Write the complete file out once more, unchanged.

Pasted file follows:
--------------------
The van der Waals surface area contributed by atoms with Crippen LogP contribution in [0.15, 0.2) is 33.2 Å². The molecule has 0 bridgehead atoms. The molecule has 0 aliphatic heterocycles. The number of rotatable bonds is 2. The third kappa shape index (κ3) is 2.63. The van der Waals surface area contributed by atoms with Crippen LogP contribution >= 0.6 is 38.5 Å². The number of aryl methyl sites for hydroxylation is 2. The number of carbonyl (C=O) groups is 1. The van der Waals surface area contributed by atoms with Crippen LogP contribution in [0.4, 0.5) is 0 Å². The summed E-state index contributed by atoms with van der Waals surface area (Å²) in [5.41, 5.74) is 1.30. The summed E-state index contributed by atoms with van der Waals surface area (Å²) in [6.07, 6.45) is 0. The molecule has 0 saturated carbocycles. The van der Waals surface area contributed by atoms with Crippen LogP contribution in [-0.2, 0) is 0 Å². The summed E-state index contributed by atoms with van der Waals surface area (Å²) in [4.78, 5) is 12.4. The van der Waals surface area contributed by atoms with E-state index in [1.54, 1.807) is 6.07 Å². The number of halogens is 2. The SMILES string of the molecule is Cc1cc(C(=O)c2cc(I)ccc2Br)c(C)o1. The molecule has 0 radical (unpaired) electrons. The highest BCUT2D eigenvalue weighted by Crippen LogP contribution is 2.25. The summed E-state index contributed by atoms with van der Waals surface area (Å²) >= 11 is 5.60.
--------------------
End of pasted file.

The van der Waals surface area contributed by atoms with Crippen LogP contribution in [0.15, 0.2) is 33.2 Å². The molecule has 0 bridgehead atoms. The molecule has 0 aliphatic heterocycles. The number of rotatable bonds is 2. The third kappa shape index (κ3) is 2.63. The van der Waals surface area contributed by atoms with Crippen LogP contribution >= 0.6 is 38.5 Å². The number of aryl methyl sites for hydroxylation is 2. The number of carbonyl (C=O) groups is 1. The van der Waals surface area contributed by atoms with Crippen LogP contribution in [0.4, 0.5) is 0 Å². The summed E-state index contributed by atoms with van der Waals surface area (Å²) in [5.41, 5.74) is 1.30. The summed E-state index contributed by atoms with van der Waals surface area (Å²) in [6.07, 6.45) is 0. The molecule has 0 saturated carbocycles. The van der Waals surface area contributed by atoms with Crippen LogP contribution in [-0.2, 0) is 0 Å². The summed E-state index contributed by atoms with van der Waals surface area (Å²) in [4.78, 5) is 12.4. The van der Waals surface area contributed by atoms with E-state index in [1.54, 1.807) is 6.07 Å². The number of halogens is 2. The SMILES string of the molecule is Cc1cc(C(=O)c2cc(I)ccc2Br)c(C)o1. The molecule has 0 radical (unpaired) electrons. The highest BCUT2D eigenvalue weighted by Crippen LogP contribution is 2.25. The summed E-state index contributed by atoms with van der Waals surface area (Å²) >= 11 is 5.60.